The bitter truth – while Kahn responds to everyone, some recruiters are just not that into you because there’s a job that’ll yield a higher commission that’s more worth their while.

A talent recruiter at a major public relations firm suggests that you check in after a week. A good candidate will ask about timing before leaving the interview. Some of his dos are:
1.     Over prepare for every interview. Research, research. “You’d be surprised how many come to interviews unprepared.”
2.     Tell the truth, some candidates use a bit of hyperbole – sales numbers go up, wins are embellished and there’s more “I” than “We”.
3.     Do know when it’s time to move on after due diligence and follow up calls and still nothing, it’s hard to do but keep going.
4.     Do understand that recruiters are overwhelmed but he says, “There is no excuse for recruiters to be lazy. We have to make time and put ourselves into candidates shoes.”
The bitter truth – When someone doesn’t get back to you, he would take it as a slight but advises that you cast a wide but selective net so that you don’t become overly consumed by someone’s lack of professional courtesy.

Good luck and find recruiters who like your shoes enough to stand in them; maybe it’s all about style after all. (The Manolo Blahnik sale starts today.)

What do you think?

Friday, June 20, 2014

Q-Tips Are Not To Be Used On The Q Train or Any Other Train By Yvonne

A fellow subway passenger sitting across from me had a funny look on his face. I looked to my right, and my seat mate was going to town in his ear with a swab.  I noticed an object in his left hand. It looked like a hearing device.  His cleansing could have been a necessity - maybe he couldn't hear.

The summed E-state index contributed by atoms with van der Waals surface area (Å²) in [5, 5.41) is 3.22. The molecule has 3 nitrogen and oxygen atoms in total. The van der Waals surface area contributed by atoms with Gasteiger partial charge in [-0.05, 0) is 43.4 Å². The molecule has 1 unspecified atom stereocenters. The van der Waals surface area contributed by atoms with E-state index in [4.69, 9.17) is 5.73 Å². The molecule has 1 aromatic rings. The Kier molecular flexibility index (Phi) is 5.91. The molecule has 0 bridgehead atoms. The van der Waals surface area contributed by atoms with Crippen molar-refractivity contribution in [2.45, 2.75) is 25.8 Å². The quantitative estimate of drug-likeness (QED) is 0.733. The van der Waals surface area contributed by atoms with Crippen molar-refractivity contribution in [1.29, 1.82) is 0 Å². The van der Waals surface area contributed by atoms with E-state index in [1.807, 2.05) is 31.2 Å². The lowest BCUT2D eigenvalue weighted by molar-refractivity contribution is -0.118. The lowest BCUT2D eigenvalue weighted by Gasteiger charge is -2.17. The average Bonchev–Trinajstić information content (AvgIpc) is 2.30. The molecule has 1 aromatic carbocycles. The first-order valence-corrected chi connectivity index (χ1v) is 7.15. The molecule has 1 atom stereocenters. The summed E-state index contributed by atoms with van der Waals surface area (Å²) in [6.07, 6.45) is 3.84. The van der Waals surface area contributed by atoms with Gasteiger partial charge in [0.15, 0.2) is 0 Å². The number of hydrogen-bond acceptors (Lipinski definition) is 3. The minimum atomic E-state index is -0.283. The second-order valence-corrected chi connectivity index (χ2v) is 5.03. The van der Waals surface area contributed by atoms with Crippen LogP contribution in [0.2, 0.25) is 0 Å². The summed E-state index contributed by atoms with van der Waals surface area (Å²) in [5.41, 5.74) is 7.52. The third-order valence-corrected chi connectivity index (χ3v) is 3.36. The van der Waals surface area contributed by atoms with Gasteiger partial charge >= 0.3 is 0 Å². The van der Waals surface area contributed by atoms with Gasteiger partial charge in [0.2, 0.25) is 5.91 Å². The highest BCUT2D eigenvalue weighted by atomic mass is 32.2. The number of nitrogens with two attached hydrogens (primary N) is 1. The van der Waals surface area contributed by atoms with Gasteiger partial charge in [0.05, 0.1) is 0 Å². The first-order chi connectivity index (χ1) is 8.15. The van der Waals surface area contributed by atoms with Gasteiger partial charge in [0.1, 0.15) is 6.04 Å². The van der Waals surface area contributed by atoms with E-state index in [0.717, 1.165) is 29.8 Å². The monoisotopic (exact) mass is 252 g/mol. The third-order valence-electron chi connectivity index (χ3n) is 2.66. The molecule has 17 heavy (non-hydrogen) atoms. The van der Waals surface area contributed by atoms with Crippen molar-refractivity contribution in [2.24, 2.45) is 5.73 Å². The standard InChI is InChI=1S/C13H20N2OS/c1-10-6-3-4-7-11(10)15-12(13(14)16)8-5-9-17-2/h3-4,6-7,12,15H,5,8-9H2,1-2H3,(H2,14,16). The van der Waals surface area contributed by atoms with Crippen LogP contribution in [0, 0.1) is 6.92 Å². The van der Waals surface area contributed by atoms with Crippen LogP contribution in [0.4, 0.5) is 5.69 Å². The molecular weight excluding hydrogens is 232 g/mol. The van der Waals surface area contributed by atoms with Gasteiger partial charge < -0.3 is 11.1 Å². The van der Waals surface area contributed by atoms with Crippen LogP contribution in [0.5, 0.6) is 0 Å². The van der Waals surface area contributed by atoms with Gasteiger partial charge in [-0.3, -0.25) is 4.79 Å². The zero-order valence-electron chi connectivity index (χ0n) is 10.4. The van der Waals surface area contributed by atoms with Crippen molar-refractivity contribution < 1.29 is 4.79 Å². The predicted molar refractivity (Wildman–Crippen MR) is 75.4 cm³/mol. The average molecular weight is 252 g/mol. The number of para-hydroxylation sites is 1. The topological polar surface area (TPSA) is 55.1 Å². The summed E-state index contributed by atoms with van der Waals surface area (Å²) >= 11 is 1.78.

This a special case and sometimes one has to do what they have to do. But there is no reason to go digging in public. 

Sunday, June 1, 2014


Am I the only one that finds it odd that people “like” bad news or deaths on Facebook? Just this morning I saw a posting about a landlord in the Bronx caught discriminating against black apartment seekers. It got three likes! I commented – “What’s there to like about this?”

Someone died? People “like” it. Are they liking that they learned the news or do they “like” that person dead?

There’s been a lot of liking surrounding the passing of Maya Angelou but posts I’ve seen are expressing her accomplishments, her bon mots, for those I wish there were a “love” button.

Question: What do you think? What do you “like”?

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Monday, May 5, 2014


1.     A neighbor letting her dog relieve himself in the entrance of the building.
2.     A man leaving a building and announcing his departure with a big spit.
3.     A large, young lady standing in the doorway of the bus with no intentions of making room for exiting passengers.
4.     A man in a bar acting like he wanted something when all he wanted to do was use the bathroom. He left his kid at the bar making it look like the kid wanted something.
5.     A young man with a huge backpack doing a 360 on a packed train.
6.     A woman getting on a bus with a cane and no one budged (I would have but I was standing up.)
7.     A cashier giving me my change and saying, “Thanks, hon.”
8.     A couple hugging and kissing at the top of the steps leading to the train station. Oh, did I mention they were leaning against the handrail?
9.     A woman coughing without covering her mouth.  (I nicely asked her to cover her mouth, and she did!)
10.  Since I doubt she reads my blog, my neighbor thinks the table in our hallway was put there expressly to store strollers underneath. The rent’s too damn high for that kind of mess!

Question:  What have you seen in the last ten days that strikes you as rudeness?